D.23 So­lu­tion of the hy­dro­gen mol­e­cule

To find the ap­prox­i­mate so­lu­tion for the hy­dro­gen mol­e­cule, the key is to be able to find the ex­pec­ta­tion en­ergy of the ap­prox­i­mate wave func­tions $a\psi_{\rm {l}}\psi_{\rm {r}}+b\psi_{\rm {r}}\psi_{\rm {l}}$.

First, for given $a$$\raisebox{.5pt}{$/$}$$b$, the in­di­vid­ual val­ues of $a$ and $b$ can be com­puted from the nor­mal­iza­tion re­quire­ment

\begin{displaymath}
a^2+b^2 + 2ab \langle \psi_{\rm {l}} \vert \psi_{\rm {r}} \rangle^2 = 1
\end{displaymath} (D.11)

where the value of the over­lap in­te­gral $\langle\psi_{\rm {l}}\vert\psi_{\rm {r}}\rangle$ was given in de­riva­tion {D.21}.

The in­ner prod­uct

\begin{displaymath}
\langle a\psi_{\rm {l}}\psi_{\rm {r}}+b\psi_{\rm {r}}\psi_{...
...{\rm {l}}\psi_{\rm {r}}+b\psi_{\rm {r}}\psi_{\rm {l}}\rangle_6
\end{displaymath}

is a six-di­men­sion­al in­te­gral, but when mul­ti­plied out, a lot of it can be fac­tored into prod­ucts of three-di­men­sion­al in­te­grals whose val­ues were given in de­riva­tion {D.21}. Clean­ing up the in­ner prod­uct, and us­ing the nor­mal­iza­tion con­di­tion, you can get:

\begin{displaymath}
\left\langle{E}\right\rangle = 2 E_1 - {\displaystyle\frac{...
...ab\langle\psi_{\rm {l}}\vert\psi_{\rm {r}}\rangle^2 A_2\Biggr]
\end{displaymath}

us­ing the ab­bre­vi­a­tions

\begin{displaymath}
A_1 = 2\langle\psi_{\rm {l}}\vert r_{\rm {r}}^{-1}\psi_{\rm...
...{\rm {r}}\vert
r_{12}^{-1}\psi_{\rm {l}}\psi_{\rm {r}}\rangle
\end{displaymath}


\begin{displaymath}
A_2 =
{\displaystyle\frac{2\langle\psi_{\rm {l}}\vert r_{...
...{\rm {r}}\vert
r_{12}^{-1}\psi_{\rm {l}}\psi_{\rm {r}}\rangle
\end{displaymath}

Val­ues for sev­eral of the in­ner prod­ucts in these ex­pres­sions are given in de­riva­tion {D.21}. Un­for­tu­nately, these in­volv­ing the dis­tance $r_{12}$ $\vphantom0\raisebox{1.5pt}{$=$}$ $\vert{\skew0\vec r}_1-{\skew0\vec r}_2\vert$ be­tween the elec­trons can­not be done an­a­lyt­i­cally. And one of the two can­not even be re­duced to a three-di­men­sion­al in­te­gral, and needs to be done in six di­men­sions. (It can be re­duced to five di­men­sions, but that in­tro­duces a nasty sin­gu­lar­ity and stick­ing to six di­men­sions seems a bet­ter idea.) So, it gets re­ally elab­o­rate, be­cause you have to en­sure nu­mer­i­cal ac­cu­racy for sin­gu­lar, high-di­men­sion­al in­te­grals. Still, it can be done with some per­se­ver­ance.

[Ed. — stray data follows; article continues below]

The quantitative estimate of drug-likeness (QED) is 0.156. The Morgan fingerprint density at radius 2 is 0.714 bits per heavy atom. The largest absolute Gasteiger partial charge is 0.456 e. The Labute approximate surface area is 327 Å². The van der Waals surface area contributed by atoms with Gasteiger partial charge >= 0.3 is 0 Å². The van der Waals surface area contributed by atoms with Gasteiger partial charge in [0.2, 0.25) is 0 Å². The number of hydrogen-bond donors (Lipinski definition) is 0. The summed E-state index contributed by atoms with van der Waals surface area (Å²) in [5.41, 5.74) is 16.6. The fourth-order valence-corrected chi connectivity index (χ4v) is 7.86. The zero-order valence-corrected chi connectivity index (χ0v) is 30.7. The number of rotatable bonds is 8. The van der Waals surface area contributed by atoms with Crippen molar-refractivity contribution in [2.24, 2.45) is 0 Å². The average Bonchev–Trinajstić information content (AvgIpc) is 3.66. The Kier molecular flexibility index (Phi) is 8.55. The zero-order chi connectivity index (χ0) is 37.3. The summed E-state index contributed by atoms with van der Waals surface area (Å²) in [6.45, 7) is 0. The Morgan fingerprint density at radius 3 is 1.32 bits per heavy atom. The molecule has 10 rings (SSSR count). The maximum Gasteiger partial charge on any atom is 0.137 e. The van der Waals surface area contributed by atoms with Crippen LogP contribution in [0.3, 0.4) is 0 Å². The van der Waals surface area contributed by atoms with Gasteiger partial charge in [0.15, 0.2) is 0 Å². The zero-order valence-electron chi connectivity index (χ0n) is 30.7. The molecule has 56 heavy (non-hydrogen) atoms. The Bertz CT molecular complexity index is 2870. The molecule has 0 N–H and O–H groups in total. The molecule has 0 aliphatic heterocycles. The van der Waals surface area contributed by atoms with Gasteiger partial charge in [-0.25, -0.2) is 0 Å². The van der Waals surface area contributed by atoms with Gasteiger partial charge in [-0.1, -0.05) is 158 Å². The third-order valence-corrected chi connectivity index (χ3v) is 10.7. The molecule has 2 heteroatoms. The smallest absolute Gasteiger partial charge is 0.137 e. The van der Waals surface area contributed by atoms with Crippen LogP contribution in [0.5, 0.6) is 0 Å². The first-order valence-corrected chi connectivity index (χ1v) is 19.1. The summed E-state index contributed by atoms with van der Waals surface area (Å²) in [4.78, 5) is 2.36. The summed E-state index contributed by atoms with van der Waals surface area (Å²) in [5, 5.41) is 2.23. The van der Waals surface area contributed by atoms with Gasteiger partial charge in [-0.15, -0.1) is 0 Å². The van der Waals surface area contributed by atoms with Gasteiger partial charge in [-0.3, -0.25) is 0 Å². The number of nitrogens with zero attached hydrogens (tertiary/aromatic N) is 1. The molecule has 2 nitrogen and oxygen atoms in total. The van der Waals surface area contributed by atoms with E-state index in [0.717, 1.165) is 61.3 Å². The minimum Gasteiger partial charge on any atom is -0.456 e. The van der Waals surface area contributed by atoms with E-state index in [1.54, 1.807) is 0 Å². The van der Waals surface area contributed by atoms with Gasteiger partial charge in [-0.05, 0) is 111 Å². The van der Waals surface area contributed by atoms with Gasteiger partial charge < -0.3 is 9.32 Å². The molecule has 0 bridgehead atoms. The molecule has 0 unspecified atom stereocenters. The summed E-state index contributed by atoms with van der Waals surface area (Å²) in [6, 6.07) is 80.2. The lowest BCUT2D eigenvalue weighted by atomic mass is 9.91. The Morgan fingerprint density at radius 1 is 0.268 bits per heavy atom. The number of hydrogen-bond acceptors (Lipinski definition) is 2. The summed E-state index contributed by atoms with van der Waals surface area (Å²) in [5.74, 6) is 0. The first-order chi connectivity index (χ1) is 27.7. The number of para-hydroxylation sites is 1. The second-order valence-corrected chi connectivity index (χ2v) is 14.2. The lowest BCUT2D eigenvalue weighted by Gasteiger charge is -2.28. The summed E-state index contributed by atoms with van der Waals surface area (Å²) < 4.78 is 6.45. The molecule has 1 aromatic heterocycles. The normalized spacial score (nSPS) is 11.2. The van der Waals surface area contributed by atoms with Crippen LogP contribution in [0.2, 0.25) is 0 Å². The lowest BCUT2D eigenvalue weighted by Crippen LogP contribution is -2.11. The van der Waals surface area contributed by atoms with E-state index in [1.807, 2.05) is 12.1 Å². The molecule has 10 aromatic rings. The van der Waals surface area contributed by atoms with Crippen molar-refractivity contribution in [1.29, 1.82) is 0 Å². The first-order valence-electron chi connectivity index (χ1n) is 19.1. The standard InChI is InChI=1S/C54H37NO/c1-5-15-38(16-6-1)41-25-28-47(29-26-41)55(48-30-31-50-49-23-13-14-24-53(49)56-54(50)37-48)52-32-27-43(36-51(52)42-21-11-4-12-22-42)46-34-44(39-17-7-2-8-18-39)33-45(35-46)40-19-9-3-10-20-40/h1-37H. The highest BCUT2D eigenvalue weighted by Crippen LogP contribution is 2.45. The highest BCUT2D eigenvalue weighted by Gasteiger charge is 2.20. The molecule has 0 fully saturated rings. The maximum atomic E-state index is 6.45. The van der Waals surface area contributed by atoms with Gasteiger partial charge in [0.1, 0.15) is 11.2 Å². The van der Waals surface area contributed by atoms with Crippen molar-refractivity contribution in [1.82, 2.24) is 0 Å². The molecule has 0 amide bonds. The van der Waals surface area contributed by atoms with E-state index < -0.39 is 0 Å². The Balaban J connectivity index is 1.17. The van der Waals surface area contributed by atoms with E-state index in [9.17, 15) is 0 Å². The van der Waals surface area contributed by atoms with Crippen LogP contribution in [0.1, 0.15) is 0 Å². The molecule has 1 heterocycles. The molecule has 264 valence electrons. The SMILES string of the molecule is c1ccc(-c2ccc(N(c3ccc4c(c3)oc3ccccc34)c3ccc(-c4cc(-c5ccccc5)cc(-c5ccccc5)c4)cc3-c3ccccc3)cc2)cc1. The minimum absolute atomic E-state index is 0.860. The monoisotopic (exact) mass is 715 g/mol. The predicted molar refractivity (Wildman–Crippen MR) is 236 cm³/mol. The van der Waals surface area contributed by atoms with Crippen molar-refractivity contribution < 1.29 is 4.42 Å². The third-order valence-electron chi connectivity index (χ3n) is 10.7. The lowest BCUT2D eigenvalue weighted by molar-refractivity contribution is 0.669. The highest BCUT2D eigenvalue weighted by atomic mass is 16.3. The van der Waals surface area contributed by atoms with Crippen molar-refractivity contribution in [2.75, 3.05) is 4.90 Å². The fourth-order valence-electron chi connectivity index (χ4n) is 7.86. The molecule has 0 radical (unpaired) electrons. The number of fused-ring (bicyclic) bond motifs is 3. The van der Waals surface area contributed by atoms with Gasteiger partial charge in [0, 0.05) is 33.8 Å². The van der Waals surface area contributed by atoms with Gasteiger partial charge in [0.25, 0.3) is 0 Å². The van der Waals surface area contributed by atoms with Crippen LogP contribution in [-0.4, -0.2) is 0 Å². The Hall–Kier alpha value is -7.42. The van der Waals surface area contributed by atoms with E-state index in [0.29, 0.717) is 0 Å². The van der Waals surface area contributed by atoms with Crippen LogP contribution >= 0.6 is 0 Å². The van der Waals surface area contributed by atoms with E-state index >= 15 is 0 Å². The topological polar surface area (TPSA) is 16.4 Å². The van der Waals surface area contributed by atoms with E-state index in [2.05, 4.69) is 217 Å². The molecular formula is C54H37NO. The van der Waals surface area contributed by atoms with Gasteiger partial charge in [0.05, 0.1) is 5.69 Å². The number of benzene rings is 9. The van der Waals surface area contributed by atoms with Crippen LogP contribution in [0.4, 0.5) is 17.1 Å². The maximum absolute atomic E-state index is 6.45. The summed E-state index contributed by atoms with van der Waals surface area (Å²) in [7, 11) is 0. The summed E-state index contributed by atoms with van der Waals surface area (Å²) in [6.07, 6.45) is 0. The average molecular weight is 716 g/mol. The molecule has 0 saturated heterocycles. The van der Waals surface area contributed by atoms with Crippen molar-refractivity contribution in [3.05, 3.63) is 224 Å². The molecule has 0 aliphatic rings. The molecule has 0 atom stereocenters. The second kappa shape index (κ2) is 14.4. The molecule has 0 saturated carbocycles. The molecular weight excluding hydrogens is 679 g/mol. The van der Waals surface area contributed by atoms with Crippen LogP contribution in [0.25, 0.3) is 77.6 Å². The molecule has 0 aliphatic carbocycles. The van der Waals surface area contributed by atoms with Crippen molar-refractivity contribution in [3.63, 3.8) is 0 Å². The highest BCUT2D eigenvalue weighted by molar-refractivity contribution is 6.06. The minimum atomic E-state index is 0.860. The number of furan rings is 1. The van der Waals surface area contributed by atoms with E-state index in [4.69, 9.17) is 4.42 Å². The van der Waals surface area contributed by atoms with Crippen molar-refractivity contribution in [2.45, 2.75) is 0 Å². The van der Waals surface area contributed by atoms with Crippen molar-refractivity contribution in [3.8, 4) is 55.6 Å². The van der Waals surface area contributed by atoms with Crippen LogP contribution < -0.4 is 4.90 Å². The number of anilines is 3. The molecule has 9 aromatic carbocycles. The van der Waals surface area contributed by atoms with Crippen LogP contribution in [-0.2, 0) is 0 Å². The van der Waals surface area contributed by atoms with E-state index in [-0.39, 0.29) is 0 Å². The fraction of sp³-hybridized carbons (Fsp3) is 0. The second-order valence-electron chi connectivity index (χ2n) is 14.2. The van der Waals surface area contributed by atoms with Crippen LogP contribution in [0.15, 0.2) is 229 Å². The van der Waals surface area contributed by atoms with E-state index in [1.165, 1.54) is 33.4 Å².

In any case, the ba­sic idea is still to print out ex­pec­ta­tion en­er­gies, easy to ob­tain or not, and to ex­am­ine the print-out to see at what val­ues of $a$$\raisebox{.5pt}{$/$}$$b$ and $d$ the en­ergy is min­i­mal. That will be the ground state.

The re­sults are listed in the main text, but here are some more data that may be of in­ter­est. At the 1.62 $a_0$ nu­clear spac­ing of the ground state, the an­ti­sym­met­ric state $a$$\raisebox{.5pt}{$/$}$$b$ $\vphantom0\raisebox{1.5pt}{$=$}$ $\vphantom0\raisebox{1.5pt}{$-$}$1 has a pos­i­tive en­ergy of 7 eV above sep­a­rate atoms and is there­fore un­sta­ble.

The nu­cleus to elec­tron at­trac­tion en­er­gies are 82 eV for the sym­met­ric state, and 83.2 eV for the an­ti­sym­met­ric state, so the an­ti­sym­met­ric state has the lower po­ten­tial en­ergy, like in the hy­dro­gen mol­e­c­u­lar ion case, and un­like what you read in some books. The sym­met­ric state has the lower en­ergy be­cause of lower ki­netic en­ergy, not po­ten­tial en­ergy.

Due to elec­tron cloud merg­ing, for the sym­met­ric state the elec­tron to elec­tron re­pul­sion en­ergy is 3 eV lower than you would get if the elec­trons were point charges lo­cated at the nu­clei. For the an­ti­sym­met­ric state, it is 5.8 eV lower.

As a con­se­quence, the an­ti­sym­met­ric state also has less po­ten­tial en­ergy with re­spect to these re­pul­sions. Adding it all to­gether, the sym­met­ric state has quite a lot less ki­netic en­ergy than the an­ti­sym­met­ric one.